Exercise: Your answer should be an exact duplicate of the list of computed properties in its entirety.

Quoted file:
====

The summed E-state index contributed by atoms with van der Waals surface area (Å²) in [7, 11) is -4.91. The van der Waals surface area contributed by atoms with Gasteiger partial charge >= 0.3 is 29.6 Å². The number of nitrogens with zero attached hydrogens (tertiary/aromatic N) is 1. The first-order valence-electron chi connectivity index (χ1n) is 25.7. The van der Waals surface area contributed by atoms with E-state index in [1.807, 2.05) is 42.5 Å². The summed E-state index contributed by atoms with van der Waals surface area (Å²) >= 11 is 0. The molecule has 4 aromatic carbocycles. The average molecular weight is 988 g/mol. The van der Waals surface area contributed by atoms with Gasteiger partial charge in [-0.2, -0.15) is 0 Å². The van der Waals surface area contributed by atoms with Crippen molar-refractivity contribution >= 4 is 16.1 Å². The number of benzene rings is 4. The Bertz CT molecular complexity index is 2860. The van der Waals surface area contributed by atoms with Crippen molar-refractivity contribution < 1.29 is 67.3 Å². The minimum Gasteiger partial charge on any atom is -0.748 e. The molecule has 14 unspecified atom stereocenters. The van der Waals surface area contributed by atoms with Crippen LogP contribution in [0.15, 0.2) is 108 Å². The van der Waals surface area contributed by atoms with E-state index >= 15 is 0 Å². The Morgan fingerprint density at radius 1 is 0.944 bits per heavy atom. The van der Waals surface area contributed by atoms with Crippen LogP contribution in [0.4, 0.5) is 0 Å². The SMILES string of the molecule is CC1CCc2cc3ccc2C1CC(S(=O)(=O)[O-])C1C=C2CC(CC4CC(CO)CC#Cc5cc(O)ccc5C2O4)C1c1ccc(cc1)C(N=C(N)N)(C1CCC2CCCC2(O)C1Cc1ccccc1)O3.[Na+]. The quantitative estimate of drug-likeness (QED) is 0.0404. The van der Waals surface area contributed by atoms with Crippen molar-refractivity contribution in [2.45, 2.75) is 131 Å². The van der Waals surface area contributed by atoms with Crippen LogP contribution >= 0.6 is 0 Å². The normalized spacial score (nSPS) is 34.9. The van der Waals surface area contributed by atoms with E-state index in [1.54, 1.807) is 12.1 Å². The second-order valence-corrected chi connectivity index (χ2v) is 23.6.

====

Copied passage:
The summed E-state index contributed by atoms with van der Waals surface area (Å²) in [7, 11) is -4.91. The van der Waals surface area contributed by atoms with Gasteiger partial charge >= 0.3 is 29.6 Å². The number of nitrogens with zero attached hydrogens (tertiary/aromatic N) is 1. The first-order valence-electron chi connectivity index (χ1n) is 25.7. The van der Waals surface area contributed by atoms with E-state index in [1.807, 2.05) is 42.5 Å². The summed E-state index contributed by atoms with van der Waals surface area (Å²) >= 11 is 0. The molecule has 4 aromatic carbocycles. The average molecular weight is 988 g/mol. The van der Waals surface area contributed by atoms with Gasteiger partial charge in [-0.2, -0.15) is 0 Å². The van der Waals surface area contributed by atoms with Crippen molar-refractivity contribution >= 4 is 16.1 Å². The number of benzene rings is 4. The Bertz CT molecular complexity index is 2860. The van der Waals surface area contributed by atoms with Crippen molar-refractivity contribution < 1.29 is 67.3 Å². The minimum Gasteiger partial charge on any atom is -0.748 e. The molecule has 14 unspecified atom stereocenters. The van der Waals surface area contributed by atoms with Crippen LogP contribution in [0.15, 0.2) is 108 Å². The van der Waals surface area contributed by atoms with E-state index >= 15 is 0 Å². The Morgan fingerprint density at radius 1 is 0.944 bits per heavy atom. The van der Waals surface area contributed by atoms with Crippen LogP contribution in [0.4, 0.5) is 0 Å². The SMILES string of the molecule is CC1CCc2cc3ccc2C1CC(S(=O)(=O)[O-])C1C=C2CC(CC4CC(CO)CC#Cc5cc(O)ccc5C2O4)C1c1ccc(cc1)C(N=C(N)N)(C1CCC2CCCC2(O)C1Cc1ccccc1)O3.[Na+]. The quantitative estimate of drug-likeness (QED) is 0.0404. The van der Waals surface area contributed by atoms with Crippen molar-refractivity contribution in [2.45, 2.75) is 131 Å². The van der Waals surface area contributed by atoms with Crippen LogP contribution >= 0.6 is 0 Å². The normalized spacial score (nSPS) is 34.9. The van der Waals surface area contributed by atoms with E-state index in [1.54, 1.807) is 12.1 Å². The second-order valence-corrected chi connectivity index (χ2v) is 23.6.